Kuhn Memorial Presbyterian Church 955 Main Street Barboursville, West Virginia 25504 September 27, 2020 Evangelism Sunday
Welcome and Announcements
*Call to Worship Psalm 34:8
O taste and see that the Lord is good.
Happy are those who take refuge in the Lord.
*Prayer of the Day
Almighty God, we pray for your blessing
on the church in this place.
Here may the faithful find salvation,
and the careless be awakened.
Here may the doubting find faith,
and the anxious be encouraged.
Here may the tempted find help,
and the sorrowful comfort.
Here may the weary find rest,
and the strong be renewed.
Here may the aged find consolation
and the young be inspired;
through Jesus Christ our Lord. Amen.
Old Testament Reading Exodus 17:1-7
Time for Young Disciples
New Testament Reading Philippians 2:1-13
The Morning Message
In my very first week of seminary, in New Testament Survey, I was introduced to a new word and a new theological concept. Like any first week in any professional school, new words and concepts come at you so fast it’s like trying to drink from a fire hose. This was no exception.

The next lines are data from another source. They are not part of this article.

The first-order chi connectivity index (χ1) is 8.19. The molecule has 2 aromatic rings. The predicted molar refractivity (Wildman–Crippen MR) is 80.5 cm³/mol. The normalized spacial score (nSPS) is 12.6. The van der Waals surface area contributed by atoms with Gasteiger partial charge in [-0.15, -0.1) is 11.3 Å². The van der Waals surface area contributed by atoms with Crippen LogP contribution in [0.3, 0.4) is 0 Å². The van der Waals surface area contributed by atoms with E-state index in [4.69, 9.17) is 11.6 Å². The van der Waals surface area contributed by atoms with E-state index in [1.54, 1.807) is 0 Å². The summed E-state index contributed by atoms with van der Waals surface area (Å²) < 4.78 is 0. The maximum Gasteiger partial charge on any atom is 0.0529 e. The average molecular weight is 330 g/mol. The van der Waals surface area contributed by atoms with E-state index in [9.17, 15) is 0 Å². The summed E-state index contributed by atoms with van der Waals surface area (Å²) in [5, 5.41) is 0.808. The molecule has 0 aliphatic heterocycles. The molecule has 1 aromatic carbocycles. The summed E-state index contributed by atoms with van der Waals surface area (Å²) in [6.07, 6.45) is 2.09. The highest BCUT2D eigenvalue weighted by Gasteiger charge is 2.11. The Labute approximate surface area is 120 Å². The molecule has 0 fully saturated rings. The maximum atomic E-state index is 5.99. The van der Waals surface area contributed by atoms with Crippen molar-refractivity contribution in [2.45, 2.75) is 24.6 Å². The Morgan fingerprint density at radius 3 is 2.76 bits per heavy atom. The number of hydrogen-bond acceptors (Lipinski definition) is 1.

Every class began with a time of worship- prayer and a hymn or chorus. On this particular morning, my new friend and classmate, I’ll call her Sue, walked to the front of the room, boom box in hand. She was leading worship, and it would begin with a contemporary Christian song, “Broken and Spilled Out.” This song had special meaning for Sue. It describes the gospel text in which Jesus and his disciples had gathered for a meal, and then, as an act of devotion, Mary broke a jar of sweet perfume and poured it over Jesus’ feet, drying it with her hair. Like the perfume, Mary’s own life had been broken and spilled out before Jesus, only to be filled with a new life following his example of humility, compassion, and love.